Advances In Outpatient Treatment Could Mean Better COVID-19 Outcomes, Fewer Hospitalizations

Megan Hart

When the coronavirus reached Wisconsin earlier this year, hospitals were forced to focus on their sickest patients. But as the pandemic has drawn on, health care providers have also learned valuable information and adopted new treatments that have led to more opportunities for outpatient care.

This week, Mayo Clinic Health System opened an outpatient infusion center at its hospital in La Crosse and Eau Claire. Dr. Charles Nordstrom, physician lead at Mayo’s Northwest Wisconsin COVID-19 Therapy Center in Eau Claire, said new outpatient services could lead to better outcomes and reduce stress on hospitals.

At its infusion center, Mayo is offering two drugs, including Remdesivir, which has been approved to treat the seriously ill. The drug, which helps stop the virus from replicating, needs to be administered to patients intravenously daily for five days, Nordstrom said.

Previously, patients who were otherwise ready for discharge might have remained in the hospital to complete their course. But the infusion center allows them to finish it as outpatients.

"This allows them to recover at home," he said. "Mayo has wonderful facilities, but home is always better, particularly when you think about the isolation that patients need to undergo when they’re hospitalized."

The other drug, Bamlanivimab, is a monoclonal antibody treatment recently authorized by the U.S. Food & Drug Administration for emergency use in high-risk patients who are experiencing less severe symptoms. It requires just one dose and has been shown to reduce the likelihood of disease progression, Nordstrom said.

"This in turn should help reduce the need for both emergency room visits, as well as hospitalizations," he said.

For now, supplies of Bamlanivimab are very limited. Still, Mayo believes these infusion sites will play an important role in treating COVID-19 patients, Nordstrom said. Mayo is working to expand its infusion services to rural critical access hospitals in Barron and Menomonie.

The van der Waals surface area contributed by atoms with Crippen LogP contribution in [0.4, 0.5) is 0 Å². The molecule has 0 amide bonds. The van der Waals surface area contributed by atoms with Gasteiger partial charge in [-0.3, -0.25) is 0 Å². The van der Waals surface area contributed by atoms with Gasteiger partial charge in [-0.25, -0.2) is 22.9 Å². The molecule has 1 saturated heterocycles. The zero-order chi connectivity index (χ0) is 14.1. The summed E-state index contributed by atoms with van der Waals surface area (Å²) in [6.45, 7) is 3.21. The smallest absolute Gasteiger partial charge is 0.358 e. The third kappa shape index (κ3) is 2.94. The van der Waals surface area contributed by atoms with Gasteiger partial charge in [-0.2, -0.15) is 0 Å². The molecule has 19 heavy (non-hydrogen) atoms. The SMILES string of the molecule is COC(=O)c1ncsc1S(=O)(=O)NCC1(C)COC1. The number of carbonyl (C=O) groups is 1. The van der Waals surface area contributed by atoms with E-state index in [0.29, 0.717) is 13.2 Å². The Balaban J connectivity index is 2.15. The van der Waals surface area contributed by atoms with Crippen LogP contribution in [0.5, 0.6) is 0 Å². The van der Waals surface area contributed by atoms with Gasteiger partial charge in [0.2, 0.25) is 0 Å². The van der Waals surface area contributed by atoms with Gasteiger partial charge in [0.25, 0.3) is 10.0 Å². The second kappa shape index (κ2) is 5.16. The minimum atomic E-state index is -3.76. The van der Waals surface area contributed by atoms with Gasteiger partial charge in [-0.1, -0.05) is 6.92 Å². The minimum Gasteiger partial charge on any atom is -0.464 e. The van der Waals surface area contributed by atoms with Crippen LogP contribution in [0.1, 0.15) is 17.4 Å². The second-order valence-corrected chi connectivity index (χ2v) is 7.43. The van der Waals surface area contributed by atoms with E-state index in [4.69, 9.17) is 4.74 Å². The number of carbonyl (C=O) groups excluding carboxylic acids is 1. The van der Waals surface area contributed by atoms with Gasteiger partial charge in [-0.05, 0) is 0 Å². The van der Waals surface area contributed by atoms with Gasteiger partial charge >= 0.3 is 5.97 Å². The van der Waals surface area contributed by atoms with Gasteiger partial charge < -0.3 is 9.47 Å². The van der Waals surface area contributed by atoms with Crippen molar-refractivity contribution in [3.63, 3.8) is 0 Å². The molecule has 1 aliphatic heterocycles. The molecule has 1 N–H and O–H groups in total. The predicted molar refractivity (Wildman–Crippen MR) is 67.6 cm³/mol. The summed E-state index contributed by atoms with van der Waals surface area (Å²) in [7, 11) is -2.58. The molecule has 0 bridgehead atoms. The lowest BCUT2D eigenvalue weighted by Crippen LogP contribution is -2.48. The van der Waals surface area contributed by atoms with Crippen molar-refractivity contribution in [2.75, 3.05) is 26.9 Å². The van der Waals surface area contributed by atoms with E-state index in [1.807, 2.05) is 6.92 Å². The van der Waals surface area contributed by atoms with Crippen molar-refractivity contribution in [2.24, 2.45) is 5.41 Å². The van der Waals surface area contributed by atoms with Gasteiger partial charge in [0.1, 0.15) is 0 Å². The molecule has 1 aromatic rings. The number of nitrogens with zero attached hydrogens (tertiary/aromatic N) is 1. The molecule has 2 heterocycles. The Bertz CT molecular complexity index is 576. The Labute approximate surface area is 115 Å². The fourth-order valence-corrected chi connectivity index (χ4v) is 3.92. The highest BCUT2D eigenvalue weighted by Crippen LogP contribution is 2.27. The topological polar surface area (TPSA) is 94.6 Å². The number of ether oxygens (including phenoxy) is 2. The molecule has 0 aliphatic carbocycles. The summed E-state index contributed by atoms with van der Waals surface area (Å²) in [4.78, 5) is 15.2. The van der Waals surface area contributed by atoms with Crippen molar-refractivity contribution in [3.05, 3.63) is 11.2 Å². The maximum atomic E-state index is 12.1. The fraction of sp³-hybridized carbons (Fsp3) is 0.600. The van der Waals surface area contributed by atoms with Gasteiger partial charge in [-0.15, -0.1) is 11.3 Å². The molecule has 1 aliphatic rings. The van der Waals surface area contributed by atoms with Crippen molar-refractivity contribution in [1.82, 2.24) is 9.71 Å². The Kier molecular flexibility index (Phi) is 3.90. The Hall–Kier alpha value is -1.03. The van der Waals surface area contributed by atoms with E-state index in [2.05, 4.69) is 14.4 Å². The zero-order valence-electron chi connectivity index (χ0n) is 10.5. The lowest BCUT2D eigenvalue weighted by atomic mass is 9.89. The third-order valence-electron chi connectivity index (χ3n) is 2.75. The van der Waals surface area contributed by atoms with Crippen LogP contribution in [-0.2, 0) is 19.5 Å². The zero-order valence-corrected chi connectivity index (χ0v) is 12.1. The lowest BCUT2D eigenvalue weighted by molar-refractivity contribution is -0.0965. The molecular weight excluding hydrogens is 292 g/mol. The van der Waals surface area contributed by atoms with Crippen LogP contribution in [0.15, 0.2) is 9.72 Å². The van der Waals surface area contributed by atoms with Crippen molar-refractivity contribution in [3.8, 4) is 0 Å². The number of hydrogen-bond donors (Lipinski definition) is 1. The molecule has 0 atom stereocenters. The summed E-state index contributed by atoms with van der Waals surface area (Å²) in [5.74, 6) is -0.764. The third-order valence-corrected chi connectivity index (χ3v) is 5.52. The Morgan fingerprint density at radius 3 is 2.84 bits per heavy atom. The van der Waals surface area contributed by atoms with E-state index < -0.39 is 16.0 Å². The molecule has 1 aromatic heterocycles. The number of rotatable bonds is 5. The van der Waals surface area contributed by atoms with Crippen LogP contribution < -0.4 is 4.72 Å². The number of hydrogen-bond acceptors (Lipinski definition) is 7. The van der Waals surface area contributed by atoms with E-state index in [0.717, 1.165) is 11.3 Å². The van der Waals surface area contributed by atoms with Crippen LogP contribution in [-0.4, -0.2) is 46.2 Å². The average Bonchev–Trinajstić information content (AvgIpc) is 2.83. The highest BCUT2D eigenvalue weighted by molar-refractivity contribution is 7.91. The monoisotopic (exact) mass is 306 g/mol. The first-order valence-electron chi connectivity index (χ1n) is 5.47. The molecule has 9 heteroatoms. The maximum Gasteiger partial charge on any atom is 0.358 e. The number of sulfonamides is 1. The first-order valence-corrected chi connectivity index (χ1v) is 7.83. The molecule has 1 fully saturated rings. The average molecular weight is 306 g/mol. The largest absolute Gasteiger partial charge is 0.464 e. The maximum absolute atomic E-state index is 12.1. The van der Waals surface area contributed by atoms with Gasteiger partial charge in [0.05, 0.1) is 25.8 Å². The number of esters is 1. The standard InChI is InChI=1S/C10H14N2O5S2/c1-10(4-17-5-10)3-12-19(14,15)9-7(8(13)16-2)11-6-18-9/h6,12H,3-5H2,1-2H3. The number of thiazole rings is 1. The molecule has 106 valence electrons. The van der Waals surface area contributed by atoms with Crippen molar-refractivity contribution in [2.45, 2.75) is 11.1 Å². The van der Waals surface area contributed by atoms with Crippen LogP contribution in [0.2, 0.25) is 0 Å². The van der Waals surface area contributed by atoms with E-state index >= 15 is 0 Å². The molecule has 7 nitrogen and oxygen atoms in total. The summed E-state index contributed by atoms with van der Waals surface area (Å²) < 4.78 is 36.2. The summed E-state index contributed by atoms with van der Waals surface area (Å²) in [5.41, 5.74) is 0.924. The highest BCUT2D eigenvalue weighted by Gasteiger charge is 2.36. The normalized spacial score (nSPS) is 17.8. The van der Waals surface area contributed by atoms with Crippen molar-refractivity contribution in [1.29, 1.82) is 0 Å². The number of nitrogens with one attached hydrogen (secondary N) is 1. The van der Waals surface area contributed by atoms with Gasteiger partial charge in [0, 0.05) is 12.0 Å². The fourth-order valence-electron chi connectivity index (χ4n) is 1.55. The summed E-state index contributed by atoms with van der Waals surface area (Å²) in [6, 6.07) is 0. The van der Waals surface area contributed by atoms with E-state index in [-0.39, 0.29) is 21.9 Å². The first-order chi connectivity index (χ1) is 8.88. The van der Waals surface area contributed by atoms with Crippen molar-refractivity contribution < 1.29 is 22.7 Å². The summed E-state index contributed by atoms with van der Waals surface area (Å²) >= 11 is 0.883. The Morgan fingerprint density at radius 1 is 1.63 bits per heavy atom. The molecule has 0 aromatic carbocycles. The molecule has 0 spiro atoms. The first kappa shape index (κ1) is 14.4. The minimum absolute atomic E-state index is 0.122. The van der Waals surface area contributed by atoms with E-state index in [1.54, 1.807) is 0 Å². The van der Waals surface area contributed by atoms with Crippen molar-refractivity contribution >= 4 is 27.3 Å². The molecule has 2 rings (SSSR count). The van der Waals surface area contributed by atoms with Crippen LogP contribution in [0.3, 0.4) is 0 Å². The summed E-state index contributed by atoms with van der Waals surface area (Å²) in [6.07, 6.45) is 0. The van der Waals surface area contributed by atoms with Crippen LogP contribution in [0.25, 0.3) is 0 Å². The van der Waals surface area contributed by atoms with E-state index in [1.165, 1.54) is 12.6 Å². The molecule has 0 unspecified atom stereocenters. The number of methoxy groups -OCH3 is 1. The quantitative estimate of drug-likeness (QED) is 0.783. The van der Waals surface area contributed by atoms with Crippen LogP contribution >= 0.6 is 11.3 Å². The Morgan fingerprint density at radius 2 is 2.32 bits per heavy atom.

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"By preventing disease progression and by facilitating earlier discharges, hospitals will be able to keep beds open for their communities. Additionally, by offering outpatient therapies, we hope to allow patients to recover sooner and reduce the isolation from family that can occur when hospitalized," Nordstrom said.

When the pandemic first started, only the sickest patients were able to get tested for coronavirus. Currently, Wisconsin has one of the most robust testing programs in the country. Surveillance testing has led to more patients receiving early diagnoses, said Dr. Patricia Golden, a family medicine specialist with Ascension Medical Group.

"A lot of times, when we can start picking up patients in the earlier phases, there’s so much more we can do to mitigate their need to go to our emergency departments," she said.

In April, Ascension began offering remote monitoring for high-risk patients well enough to recover at home. Since then, the program has seen hundreds of participants. Providers check in with patients multiple times per day, collecting their vital signs and asking more subjective questions about how their feeling. Their responses help determine whether patients need more hands-on care, Golden said.

Doctors have learned a lot since they began treating the coronavirus earlier this year, but one of its most baffling aspects has been the long-term symptoms that persist in about 10 percent of patients, including some who just had mild cases of the virus, Golden said. Symptoms can include everything from severe fatigue and shortness of breath to brain fog, and the experience is so common that Ascension has opened a clinic for so-called "long haul" coronavirus patients in Oak Creek. The hospital system plans to expand the model within Wisconsin.

At the clinic, long-haul patients can get comprehensive treatment plans based on their individual symptoms, Golden told WPR’s "The Morning Show."

Golden is excited about new outpatient treatment opportunities that may help stave off more severe infections, including Bamlanivimab, but they’re no substitute for following public health guidelines to slow the spread of the virus, she said.

According to the Wisconsin Department of Health Services, 89 percent of the state’s hospital beds were full on Wednesday. Given the magnitude of the pandemic, hospitals still need to prioritize their most vulnerable patients, Golden said.


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